In ‘Alice,’ Keke Palmer and Common star

Sundance Review: Keke Palmer & Common In ‘alice’

The assurance that Krystin Ver Linden’s debut film Alice is based on genuine events lingers in the back of your mind as the movie unfolds and what you believe you’re watching turns out to be something very, very different. In his legendarily bad 1957 space vampire film Plan 9 from Outer Space, Ed Wood even attempted reverse psychology, asking audiences, “Can you prove that it didn’t happen?”

However, a polished slave drama/revenge thriller begs immediate problems of taste and decency: is this the correct medium for a Civil Rights meditation? Surprisingly, Ver Linden’s picture does a fantastic job at walking that fine line. There are flaws, but her cast’s dedication keeps her intentions pure even when the plot falters, which happens frequently.

There’s no way to talk about Alice without exposing the film’s huge twist, which is openly mentioned in promotional materials but occurs 37 minutes into the film. Until then, Alice is a privileged slave on a remote estate commanded by the brutal Paul Bennet with an iron rod (a good, grizzled performance from Jonny Lee Miller).

Alice (Keke Palmer) is settling into married life at the start of the film, dreaming of the life that must be out there someplace. She witnesses the brutalization of her family and friends, and she falls into her master’s bad graces, resulting in her being tied up, beaten, and chained up on the mansion’s lawn overnight. Alice assaults Paul after being released, blinds him in one eye, and flees.

Alice emerges blinking into the sunny glare of a Georgia motorway after a dramatic flight through the woods, where she meets Frank (played by Common), who nearly runs her over when she faints in front of his truck. Frank takes Alice to the hospital, presuming she has a concussion, but when the authorities try to have Alice committed to a psychiatric facility for a mental evaluation, Frank returns and sneaks her out (“That’s where they take you and drill your brains out,” he wisely warns).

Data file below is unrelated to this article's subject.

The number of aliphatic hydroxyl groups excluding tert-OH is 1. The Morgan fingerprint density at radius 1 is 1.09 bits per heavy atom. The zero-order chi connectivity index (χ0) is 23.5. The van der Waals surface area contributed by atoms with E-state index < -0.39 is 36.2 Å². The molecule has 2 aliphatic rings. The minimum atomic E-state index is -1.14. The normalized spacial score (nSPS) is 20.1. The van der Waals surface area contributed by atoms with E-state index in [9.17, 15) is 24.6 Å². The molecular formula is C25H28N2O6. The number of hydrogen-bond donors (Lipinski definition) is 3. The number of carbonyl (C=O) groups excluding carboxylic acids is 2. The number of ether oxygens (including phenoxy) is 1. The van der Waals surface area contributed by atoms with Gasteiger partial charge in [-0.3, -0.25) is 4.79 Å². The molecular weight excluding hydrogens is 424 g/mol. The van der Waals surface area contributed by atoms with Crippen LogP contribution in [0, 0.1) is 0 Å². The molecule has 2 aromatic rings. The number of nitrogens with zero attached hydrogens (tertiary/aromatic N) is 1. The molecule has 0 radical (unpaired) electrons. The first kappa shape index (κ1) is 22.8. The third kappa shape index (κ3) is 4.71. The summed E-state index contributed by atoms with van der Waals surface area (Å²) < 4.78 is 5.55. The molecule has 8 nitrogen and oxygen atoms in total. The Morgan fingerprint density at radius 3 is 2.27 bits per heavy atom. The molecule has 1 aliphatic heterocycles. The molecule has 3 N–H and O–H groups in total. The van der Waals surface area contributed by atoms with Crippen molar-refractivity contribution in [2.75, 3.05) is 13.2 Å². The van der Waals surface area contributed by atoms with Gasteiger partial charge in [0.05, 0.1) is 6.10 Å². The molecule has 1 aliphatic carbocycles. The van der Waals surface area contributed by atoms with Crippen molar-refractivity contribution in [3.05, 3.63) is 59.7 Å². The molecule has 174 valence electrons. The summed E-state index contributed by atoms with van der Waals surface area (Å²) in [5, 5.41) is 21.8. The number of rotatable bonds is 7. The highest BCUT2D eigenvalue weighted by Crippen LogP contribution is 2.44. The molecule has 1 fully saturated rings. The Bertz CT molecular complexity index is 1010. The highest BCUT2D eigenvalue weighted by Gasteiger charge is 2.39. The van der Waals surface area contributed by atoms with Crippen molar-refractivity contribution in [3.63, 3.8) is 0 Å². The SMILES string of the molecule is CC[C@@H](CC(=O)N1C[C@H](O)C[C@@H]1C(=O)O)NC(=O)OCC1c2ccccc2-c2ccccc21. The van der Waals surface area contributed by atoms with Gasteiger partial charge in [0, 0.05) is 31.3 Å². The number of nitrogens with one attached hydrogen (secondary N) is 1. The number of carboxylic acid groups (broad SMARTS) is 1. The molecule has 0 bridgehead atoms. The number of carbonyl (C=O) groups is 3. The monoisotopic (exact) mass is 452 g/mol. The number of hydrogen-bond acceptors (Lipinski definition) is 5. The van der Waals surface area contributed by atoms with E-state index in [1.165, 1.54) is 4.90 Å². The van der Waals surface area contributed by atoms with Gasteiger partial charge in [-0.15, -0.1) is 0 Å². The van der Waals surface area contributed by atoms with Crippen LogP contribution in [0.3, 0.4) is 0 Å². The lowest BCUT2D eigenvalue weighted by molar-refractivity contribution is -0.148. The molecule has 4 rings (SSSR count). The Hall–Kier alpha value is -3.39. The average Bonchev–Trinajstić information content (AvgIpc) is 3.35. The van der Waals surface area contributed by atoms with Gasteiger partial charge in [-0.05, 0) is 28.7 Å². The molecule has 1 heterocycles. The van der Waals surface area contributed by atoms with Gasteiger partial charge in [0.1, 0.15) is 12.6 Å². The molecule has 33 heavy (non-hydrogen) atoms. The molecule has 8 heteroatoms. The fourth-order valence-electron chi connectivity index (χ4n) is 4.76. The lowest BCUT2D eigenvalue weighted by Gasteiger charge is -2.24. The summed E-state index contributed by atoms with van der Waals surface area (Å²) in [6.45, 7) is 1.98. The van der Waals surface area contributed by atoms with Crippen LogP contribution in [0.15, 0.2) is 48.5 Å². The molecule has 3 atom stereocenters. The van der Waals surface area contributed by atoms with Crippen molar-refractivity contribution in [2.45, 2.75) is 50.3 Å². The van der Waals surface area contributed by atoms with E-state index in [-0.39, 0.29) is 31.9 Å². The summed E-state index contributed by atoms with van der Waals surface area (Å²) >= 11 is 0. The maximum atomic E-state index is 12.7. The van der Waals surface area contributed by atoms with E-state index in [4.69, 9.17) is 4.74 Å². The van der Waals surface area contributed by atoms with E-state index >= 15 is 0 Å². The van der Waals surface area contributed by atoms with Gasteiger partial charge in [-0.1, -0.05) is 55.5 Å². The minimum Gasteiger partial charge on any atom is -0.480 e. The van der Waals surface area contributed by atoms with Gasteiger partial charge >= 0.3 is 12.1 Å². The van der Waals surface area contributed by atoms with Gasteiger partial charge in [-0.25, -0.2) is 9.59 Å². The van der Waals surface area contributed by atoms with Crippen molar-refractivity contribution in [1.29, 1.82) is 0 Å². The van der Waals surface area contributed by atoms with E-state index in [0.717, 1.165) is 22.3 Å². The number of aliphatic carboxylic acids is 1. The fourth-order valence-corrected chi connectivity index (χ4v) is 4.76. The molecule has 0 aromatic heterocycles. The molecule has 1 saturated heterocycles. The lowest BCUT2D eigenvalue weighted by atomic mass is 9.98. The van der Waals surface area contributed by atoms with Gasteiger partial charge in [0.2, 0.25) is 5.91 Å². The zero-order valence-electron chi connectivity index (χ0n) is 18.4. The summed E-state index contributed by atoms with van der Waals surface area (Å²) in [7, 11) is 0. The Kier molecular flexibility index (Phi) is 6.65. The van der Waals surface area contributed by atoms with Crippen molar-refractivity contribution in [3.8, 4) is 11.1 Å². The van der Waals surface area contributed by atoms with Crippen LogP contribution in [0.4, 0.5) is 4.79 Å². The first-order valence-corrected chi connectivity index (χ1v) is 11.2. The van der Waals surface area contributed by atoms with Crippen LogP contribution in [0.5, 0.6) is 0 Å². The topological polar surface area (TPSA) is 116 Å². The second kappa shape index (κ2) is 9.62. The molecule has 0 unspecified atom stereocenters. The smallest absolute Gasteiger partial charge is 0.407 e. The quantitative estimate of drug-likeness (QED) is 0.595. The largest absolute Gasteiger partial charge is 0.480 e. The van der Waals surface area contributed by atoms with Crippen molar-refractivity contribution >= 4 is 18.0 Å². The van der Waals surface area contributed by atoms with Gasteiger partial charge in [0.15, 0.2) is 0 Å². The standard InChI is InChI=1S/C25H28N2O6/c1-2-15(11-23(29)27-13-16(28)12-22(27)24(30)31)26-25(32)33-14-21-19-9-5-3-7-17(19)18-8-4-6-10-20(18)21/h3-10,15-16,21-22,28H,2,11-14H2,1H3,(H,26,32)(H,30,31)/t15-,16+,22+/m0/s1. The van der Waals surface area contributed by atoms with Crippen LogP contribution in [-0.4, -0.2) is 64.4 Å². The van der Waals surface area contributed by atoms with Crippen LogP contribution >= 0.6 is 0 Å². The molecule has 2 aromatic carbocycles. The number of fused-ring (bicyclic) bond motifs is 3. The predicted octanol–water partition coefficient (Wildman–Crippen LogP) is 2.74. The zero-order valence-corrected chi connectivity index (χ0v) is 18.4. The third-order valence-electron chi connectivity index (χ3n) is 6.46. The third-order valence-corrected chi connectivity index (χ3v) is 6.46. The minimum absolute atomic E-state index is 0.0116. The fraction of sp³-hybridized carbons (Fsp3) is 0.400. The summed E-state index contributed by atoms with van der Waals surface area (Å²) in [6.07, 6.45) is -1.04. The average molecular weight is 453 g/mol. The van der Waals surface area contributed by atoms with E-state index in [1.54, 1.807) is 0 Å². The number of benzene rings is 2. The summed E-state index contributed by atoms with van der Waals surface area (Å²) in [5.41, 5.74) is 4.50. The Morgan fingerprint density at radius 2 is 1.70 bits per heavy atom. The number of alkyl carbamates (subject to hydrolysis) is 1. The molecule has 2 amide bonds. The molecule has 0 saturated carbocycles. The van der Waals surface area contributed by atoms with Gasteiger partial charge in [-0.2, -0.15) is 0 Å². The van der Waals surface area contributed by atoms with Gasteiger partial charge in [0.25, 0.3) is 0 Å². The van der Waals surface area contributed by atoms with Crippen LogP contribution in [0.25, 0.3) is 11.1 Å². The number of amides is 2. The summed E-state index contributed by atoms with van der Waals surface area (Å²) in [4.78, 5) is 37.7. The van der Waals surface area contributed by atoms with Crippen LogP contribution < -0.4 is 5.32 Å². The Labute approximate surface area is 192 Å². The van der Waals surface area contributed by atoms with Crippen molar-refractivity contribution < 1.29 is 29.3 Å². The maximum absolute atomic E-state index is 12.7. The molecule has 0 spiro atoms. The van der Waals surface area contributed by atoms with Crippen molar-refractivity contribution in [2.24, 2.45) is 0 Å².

Alice discovers the year is 1973, that slavery has been abolished, and that her antagonist Bennet’s sister is listed in the phone book in Frank’s apartment. With sleek clothing and a large, defiant Afro, she also begins the quick but stylish transformation into an avenging angel.

The transition from a fictitious past to a stylized present is effectively handled, but time drags as Alice adjusts to the 1970s, learning about zip fasteners, Sanford and Son, and Pam Grier (“The Baddest Chick Around,” according to Jet magazine), as it always does in these fish-out-of-water scenarios.

Frank puts on the second side of Stevie Wonder’s “Innervisions,” and she’s off, cramming information from an encyclopedia about MLK, Malcolm X, Angela Davis, and others. As the film shifts gears, Alice faces an unrepentant character from her slave past in a coffee shop where everyone speaks about coffee so much that it feels like an odd, subconscious callback to Pam Grier’s 1973 vigilante picture Coffy. It’s quite ingenious if that’s the case.

What’s less brilliant is that, in the next scene, Frank takes Alice to the movies to see Coffy, and, to be honest, the picture never fully recovers from a bizarre merging of reality, fiction, and meta-fiction that even Quentin Tarantino may question.

Despite its weaknesses, Alice is consistently engaging, thanks in large part to Palmer, who carries the film with grace and simplicity in a role that could easily have been played by another actor. The same can be said of Common’s Frank, who comes with so much baggage that his overbearing, Nixon-supporting big brother is the least of his concerns.

Ironically, it’s these attempts to tame the film’s wilder B-movie elements that bring it down, and after one gets over their first apprehensions about the film’s appropriateness, it’s evident that Alice might have been a little—or maybe a lot—more out there. It’s not quite Django Unchained out there, but it’s certainly braver.

Before she embarks on her final, raging fury, Alice is warned, “Freedom is a term you will never understand in a million years.” “I am freedom,” she retorts.

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